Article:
what does BM stand for, I know its is blood sugar monitoring, and I think the M stands for mellitus, but I am not sure if the B was for blood, or a latin type word. Can you help, me out of my blonde moment? I know that BM in the US means Bowel movement, I did try searching on the net, but it kept finding Bowel movement, In the UK BM means something very different, BM if I remember stand for the company who first made the devices thanks for the reply and welcome to the board If I find out which company I will post it Thanks, I am writing a teaching plan about teaching students to take BM's and was about half way through it before I realised, hang on a sec, I don;t have a clue what BM actually stands for! Hope you enjoy it on here, but be warned it is addictive I always thought it stood for Blood glucose Monitoring?... (BM) acording to some NT and NS articles, I have got, BGM is blood glucose monitoring, but we all, (at least around here) say BM's and it made me ponder... BM stands for Boehringer Mannheim which I believe is now part of Roche. Its amazing what you remember when you are as old as me Thanks, sending a huge cyber hug your way. I HATE presentations, and have changed my topic on this one about four times already, I have now completed it, and am hopefully not going to have to alter it until after the presentation. I dont really think we should be using the term BM i think the initial is BGM ie blood glucose monitoring. I have just done a days course on defensible documentation and apparently we should not abbrieviate anything at all, this is because in each different speciality they are interpreted differently. eg DOA could mean 'date of admission' or 'dead on arrival' (oops,,, when anwering queries to relatives). I always thought it stood for Blood glucose Mon Continue reading >>
What Is Bm Stand For In Diabetics/? | Yahoo Answers
i am doing nvq 3 in health and social care, i am at the diabetic what does BM stand for? Are you sure that you want to delete this answer? Best Answer: In the case of Diabetes Mellitus - BM or GBM stands for Glomerular Basement Membrane. It is the thickness of the kidney and the affect of diabetes, in reasearch. You might want to check the website: Source(s): Secret To Destroy Diabetes : Source(s): 30 Days Diabetes Cure : I am writing to tell you what an incredible impact these methods had on my life! I have had type 2 diabetes for 27 years. For me, the worst part of this horrible disease is the severe pain I constantly get in my feet. The pain is so bad that I avoid standing and walking as much as possible. I've got to tell you that within the first month, my feet stopped hurting altogether and I can now walk totally pain free. Believe it or not, I even danced at my niece's wedding last month, something I have not done in a many years. I've been following the book for six months now and my blood sugar is well within normal range. I feel great! I recommend you use the Type 2 Diabetes Destroyer to naturally reverse your diabetes. Upload failed. Please upload a file larger than 100 x 100 pixels We are experiencing some problems, please try again. You can only upload files of type PNG, JPG or JPEG. You can only upload files of type 3GP, 3GPP, MP4, MOV, AVI, MPG, MPEG or RM. You can only upload photos smaller than 5 MB. You can only upload videos smaller than 600 MB. You can only upload a photo (png, jpg, jpeg) or video (3gp, 3gpp, mp4, mov, avi, mpg, mpeg, rm). Video should be smaller than 600 MB/5 minutes Video should be smaller than 600 MB/5 minutes Continue reading >>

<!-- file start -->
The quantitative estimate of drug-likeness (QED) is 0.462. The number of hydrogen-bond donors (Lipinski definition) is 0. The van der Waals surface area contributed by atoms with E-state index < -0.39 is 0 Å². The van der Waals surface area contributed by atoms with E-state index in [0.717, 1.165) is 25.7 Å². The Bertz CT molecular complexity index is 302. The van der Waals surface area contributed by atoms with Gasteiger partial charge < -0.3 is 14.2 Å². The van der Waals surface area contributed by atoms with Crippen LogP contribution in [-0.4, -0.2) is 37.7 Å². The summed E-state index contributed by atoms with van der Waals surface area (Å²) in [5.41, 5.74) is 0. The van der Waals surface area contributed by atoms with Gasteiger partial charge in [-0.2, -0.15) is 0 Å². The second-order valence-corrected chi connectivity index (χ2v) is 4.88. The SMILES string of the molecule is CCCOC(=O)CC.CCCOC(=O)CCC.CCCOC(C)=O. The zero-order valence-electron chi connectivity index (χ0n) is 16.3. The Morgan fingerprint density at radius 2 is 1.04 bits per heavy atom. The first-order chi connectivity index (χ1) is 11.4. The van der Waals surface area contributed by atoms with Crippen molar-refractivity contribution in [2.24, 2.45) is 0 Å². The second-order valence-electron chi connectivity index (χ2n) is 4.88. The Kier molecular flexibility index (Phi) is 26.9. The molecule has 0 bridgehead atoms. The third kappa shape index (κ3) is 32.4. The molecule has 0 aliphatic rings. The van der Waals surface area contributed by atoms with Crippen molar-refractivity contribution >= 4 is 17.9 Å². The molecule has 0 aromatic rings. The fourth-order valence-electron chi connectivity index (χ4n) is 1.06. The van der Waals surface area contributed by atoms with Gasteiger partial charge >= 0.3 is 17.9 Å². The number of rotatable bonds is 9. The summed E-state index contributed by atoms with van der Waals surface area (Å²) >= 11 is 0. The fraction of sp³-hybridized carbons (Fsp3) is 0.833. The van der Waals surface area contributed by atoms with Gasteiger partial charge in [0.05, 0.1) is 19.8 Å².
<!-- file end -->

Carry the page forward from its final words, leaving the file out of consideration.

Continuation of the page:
Hypoglycaemia Monitoring In A Medical Receiving Ward | Bmj Open Quality
Hypoglycaemia monitoring in a medical receiving ward Hypoglycaemia monitoring in a medical receiving ward It has been suggested that current care for diabetes inpatients remains inadequate and that greater attention is required for high quality management. In this project the aspect of hypoglycaemia was studied in a busy medical receiving ward at the Glasgow Royal Infirmary. A large proportion of inpatients have diabetes and episodes of hypoglycaemia experienced by this population can delay discharge and indeed be detrimental to health. Thus it is important from both an organisational and patient perspective to manage this population well. In this project BM machine data was analysed to identify patients who were hypoglycaemic. These patients were then tracked down to study the subsequent management and compared this against recommended guidance. Following this an intervention was made to promote identification, management, documentation, and prevention of hypoglycaemia. This was deliberately a simple intervention involving discussions with staff and provision of basic documented guidance next to every BM machine. In the first phase 17 patients were identified and in a second and third phase 16 patients each time were further identified. Patients in the study were both type 1 and type 2 diabetics. Initial results in phase I were compared to results in phase II and III respectively. This intervention produced significant improvements in management with correct monitoring of low BMs (i.e. upon identification of low BM repeat within 1 hour) improving from 47% to 100% (for Phase II and III). Also, recording of preventative measures of hypoglycaemia improved from 35% to 88% and 94% with an improvement from 24% to 69% and 75% in recording of treatment given if needed. In con Continue reading >>